When everyone is safe and secure in their seats the performance entitled ‘After the Lord Mayor's Show' will begin.
Perhaps it's the relentless bite of the recession or the onset of winter with its freezing temperatures but we could do with something to lift the gloom.
This international friendly was never going to warm the cockles of a heart still broken from a failure to make it to another major tournament.
How many more hard luck stories are we going to have to endure? Probably a few, though on occasions like Saturday night we are peering through the darkness hoping to catch a glittering decoration on a Christmas tree which has seen better days.
Serbia are going to the World Cup while Northern Ireland aren't. Happy New Year to them.
Every country needs its heroes and idols, sporting stars who will fuel young dreams.
Serbia will be looking to do that this summer in South Africa. We can only follow their fortunes with envious eyes, longing for a return to the big time.
An interesting quote from Ryan Giggs recently underlines how he shares the pain of Northern Ireland fans.
Expressing a desire to manage his country, Wales, he said: “We should be making sure long-term that Wales get to a major championship.
“That would have a massive effect on kids coming through. If they're torn whether to chose rugby or football, which is a big issue in Wales, and they watch a European Championship or World Cup with their national team in, they might just concentrate on football.”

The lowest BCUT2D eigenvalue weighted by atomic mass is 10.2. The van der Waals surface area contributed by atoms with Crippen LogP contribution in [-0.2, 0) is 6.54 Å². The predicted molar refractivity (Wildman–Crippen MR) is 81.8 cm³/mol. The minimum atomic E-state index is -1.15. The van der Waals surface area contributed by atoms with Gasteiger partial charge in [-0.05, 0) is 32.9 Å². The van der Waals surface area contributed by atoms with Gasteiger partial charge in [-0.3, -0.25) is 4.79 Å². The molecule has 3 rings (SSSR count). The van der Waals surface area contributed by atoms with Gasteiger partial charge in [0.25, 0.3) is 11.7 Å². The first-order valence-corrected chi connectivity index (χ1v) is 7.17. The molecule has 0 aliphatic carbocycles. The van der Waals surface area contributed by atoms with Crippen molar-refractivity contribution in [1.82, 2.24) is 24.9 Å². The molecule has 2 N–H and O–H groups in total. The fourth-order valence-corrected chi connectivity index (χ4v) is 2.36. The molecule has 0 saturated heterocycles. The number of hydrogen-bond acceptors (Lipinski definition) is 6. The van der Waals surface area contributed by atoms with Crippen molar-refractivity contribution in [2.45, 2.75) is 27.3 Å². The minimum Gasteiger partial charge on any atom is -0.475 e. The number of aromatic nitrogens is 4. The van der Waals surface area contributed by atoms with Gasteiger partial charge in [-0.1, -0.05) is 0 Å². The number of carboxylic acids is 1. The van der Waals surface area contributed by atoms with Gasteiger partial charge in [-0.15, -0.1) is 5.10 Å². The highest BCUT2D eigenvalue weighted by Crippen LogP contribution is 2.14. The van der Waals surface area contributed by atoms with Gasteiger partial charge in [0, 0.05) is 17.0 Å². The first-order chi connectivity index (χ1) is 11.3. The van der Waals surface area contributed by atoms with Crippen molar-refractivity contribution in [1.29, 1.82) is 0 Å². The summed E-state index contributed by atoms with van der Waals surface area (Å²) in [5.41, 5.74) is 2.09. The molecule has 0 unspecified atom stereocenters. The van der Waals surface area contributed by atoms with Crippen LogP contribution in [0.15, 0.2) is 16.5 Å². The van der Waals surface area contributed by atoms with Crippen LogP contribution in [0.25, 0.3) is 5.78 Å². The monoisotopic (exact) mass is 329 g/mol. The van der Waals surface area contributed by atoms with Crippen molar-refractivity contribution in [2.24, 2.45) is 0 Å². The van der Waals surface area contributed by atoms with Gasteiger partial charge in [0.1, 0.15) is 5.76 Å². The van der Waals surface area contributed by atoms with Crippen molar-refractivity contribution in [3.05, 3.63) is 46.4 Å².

If Northern Ireland players had made it to South Africa this summer they could have helped create a new generation of talent that wasn't afraid to go for glory.
Some of us are fortunate to have cherished memories of Mexico '86, Spain '82 or even Sweden '58.
But Wales haven't qualified for a major tournament since that World Cup in 1958 as nations like Slovakia and Slovenia appear hungrier to come to the party.
Serbia pipped France by a point to win Group Seven and secure automatic qualification.
The visitors could experiment knowing they would be playing in front of an audience of millions in the summer.
For much of this game they were the better side, ensuring that virtually all of the 7,693 souls, who were willing to support the Irish FA in times of great financial uncertainty, went home disappointed.
Northern Ireland have found a new attacking sensation in Celtic winger Niall McGinn (right), though he remains a rough diamond awaiting more polish.
Worthington will be delighted with his new wing wizard and whisper it quietly but there is now fierce competition for places in that midfield area.
McGinn's magic was the biggest plus from the night though Maik Taylor ran him close for the man of the match award.
Taylor may have lost his place between the sticks at Birmingham City but he remains the hugely reliable last line of defence for Northern Ireland.
Serbia were menacing on the counter-attack with Manchester United's Zoran a huge threat but for most of the game, the green line held firm.
Taylor tipped a shot from Zdravko Kuzmanovic over the woodwork in the ninth minute as the visitors started brightly.
But Northern Ireland weathered that early storm and McGinn stung goalkeeper Bojan Isailovic's hands with a powerful drive.
Taylor was also at his best in the 27th minute to foil Tosic but at the other end Chris Baird's header from a Chris Brunt corner went narrowly wide.
McGinn often led the Serbia defence a merry dance and on 49 minutes he set up Brunt who screwed his shot wide of the post from close range.